formation and the geophysical data collected are curring logistical problems, and requirement of ade-
stored on tape in the satellite and_ upon com- quate numbers of competent personnel willing to serve
repeated tours of duty in remote locations are all major
mand are transmitted to the data center.
considerations that cannot be disregarded.
b. Omega Position Zocation Experiment The various pros and cons of poss.ible alternative
approaches for balloon tracking are summarized in
bibliography (7).
This technique uses the phase coherent, VLF,
The Panel on International Meteorological
transmissions from the Navy's Omega Naviga-
Cooperation in bibliography (9) said:
tional System for platform position determina-
tion. The phase difference of the Omega The potential economic benefits occurring from im-
provements in long-range weather forecasting has been
signals received at the platform from two pairs
estimated at $2 billion.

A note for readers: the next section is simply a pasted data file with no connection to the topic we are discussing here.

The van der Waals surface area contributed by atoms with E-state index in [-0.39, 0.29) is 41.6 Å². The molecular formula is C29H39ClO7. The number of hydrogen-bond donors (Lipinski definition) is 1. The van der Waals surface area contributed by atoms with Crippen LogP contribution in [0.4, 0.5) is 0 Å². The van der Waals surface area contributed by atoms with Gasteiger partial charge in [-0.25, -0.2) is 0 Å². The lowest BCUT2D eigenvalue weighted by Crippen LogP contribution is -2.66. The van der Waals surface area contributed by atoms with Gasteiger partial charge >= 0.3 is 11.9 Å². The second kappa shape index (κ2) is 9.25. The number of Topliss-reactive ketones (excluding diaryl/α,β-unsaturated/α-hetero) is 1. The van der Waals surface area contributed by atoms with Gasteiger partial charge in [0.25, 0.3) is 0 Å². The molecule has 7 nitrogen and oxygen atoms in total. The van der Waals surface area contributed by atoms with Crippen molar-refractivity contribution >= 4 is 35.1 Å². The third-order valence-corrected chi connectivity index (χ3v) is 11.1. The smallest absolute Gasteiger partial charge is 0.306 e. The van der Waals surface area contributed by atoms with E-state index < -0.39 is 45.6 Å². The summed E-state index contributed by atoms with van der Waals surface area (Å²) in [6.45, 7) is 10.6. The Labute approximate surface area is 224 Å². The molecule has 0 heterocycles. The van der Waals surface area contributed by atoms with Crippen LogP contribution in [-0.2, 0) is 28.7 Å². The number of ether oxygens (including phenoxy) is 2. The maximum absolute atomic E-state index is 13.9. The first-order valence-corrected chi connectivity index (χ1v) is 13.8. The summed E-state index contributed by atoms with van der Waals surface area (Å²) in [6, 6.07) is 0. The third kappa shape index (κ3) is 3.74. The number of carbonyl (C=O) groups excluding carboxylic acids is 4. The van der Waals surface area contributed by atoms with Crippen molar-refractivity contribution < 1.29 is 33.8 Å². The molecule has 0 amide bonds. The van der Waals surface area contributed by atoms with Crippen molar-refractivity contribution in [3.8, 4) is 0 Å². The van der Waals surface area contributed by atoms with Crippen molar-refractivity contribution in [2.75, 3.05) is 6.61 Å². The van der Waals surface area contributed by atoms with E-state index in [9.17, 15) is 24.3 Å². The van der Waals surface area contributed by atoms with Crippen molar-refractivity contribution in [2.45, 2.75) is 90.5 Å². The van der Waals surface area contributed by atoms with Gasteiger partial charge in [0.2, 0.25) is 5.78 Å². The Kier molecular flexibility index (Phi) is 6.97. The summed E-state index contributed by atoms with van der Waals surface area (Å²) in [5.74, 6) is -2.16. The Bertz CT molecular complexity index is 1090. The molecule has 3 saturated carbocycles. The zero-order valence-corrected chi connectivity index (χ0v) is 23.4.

of stations provides sufficient information to
generate hyperbolic lines of position. Phase Collection of in-situ meteorological data via
difference information can be transmitted from satellites will provide inputs to the long-range
platform to satellite and relayed to a ground weather forecasting. These benefits may be
station where platform position can be calcu- realized as a result of an improved ability to
lated. An experiment involving a transponder plan and schedule agriculture, water manage-
will be located on ATS-C to test the technique. ment, energy distribution, and transportation
c. EOZE-Freneh Satellite Project An estimate of savings that improved flood,
An agreement has been signed between the earthquake, and volcano predictions may pro-
French Government's space agency and NASA vide is discussed in the Earth resources survey
for a three-phase project having as its objective sections of this document.
the determination of the in-situ meteorological
4. Assessment of Other Implications
parameters needed to describe the structure of
the atmosphere. The project plans to launch The data collection and retrieval technology
a type of data collection satellite, and somewhat developments will provide new scientific infor-